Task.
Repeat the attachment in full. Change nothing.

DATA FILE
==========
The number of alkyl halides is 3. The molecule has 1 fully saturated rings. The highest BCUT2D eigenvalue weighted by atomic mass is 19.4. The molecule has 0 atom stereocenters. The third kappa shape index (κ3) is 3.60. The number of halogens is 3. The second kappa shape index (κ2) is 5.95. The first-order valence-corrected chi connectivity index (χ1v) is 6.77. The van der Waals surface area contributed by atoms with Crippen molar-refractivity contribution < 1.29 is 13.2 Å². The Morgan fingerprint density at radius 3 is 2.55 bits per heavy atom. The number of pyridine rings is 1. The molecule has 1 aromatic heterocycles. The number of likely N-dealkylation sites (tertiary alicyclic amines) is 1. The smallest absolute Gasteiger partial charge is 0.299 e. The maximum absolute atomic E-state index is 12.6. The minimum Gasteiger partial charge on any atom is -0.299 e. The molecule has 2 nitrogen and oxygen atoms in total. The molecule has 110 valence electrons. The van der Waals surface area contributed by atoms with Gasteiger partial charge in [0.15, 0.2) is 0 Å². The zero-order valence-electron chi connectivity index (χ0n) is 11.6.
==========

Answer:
The number of alkyl halides is 3. The molecule has 1 fully saturated rings. The highest BCUT2D eigenvalue weighted by atomic mass is 19.4. The molecule has 0 atom stereocenters. The third kappa shape index (κ3) is 3.60. The number of halogens is 3. The second kappa shape index (κ2) is 5.95. The first-order valence-corrected chi connectivity index (χ1v) is 6.77. The van der Waals surface area contributed by atoms with Crippen molar-refractivity contribution < 1.29 is 13.2 Å². The Morgan fingerprint density at radius 3 is 2.55 bits per heavy atom. The number of pyridine rings is 1. The molecule has 1 aromatic heterocycles. The number of likely N-dealkylation sites (tertiary alicyclic amines) is 1. The smallest absolute Gasteiger partial charge is 0.299 e. The maximum absolute atomic E-state index is 12.6. The minimum Gasteiger partial charge on any atom is -0.299 e. The molecule has 2 nitrogen and oxygen atoms in total. The molecule has 110 valence electrons. The van der Waals surface area contributed by atoms with Gasteiger partial charge in [0.15, 0.2) is 0 Å². The zero-order valence-electron chi connectivity index (χ0n) is 11.6.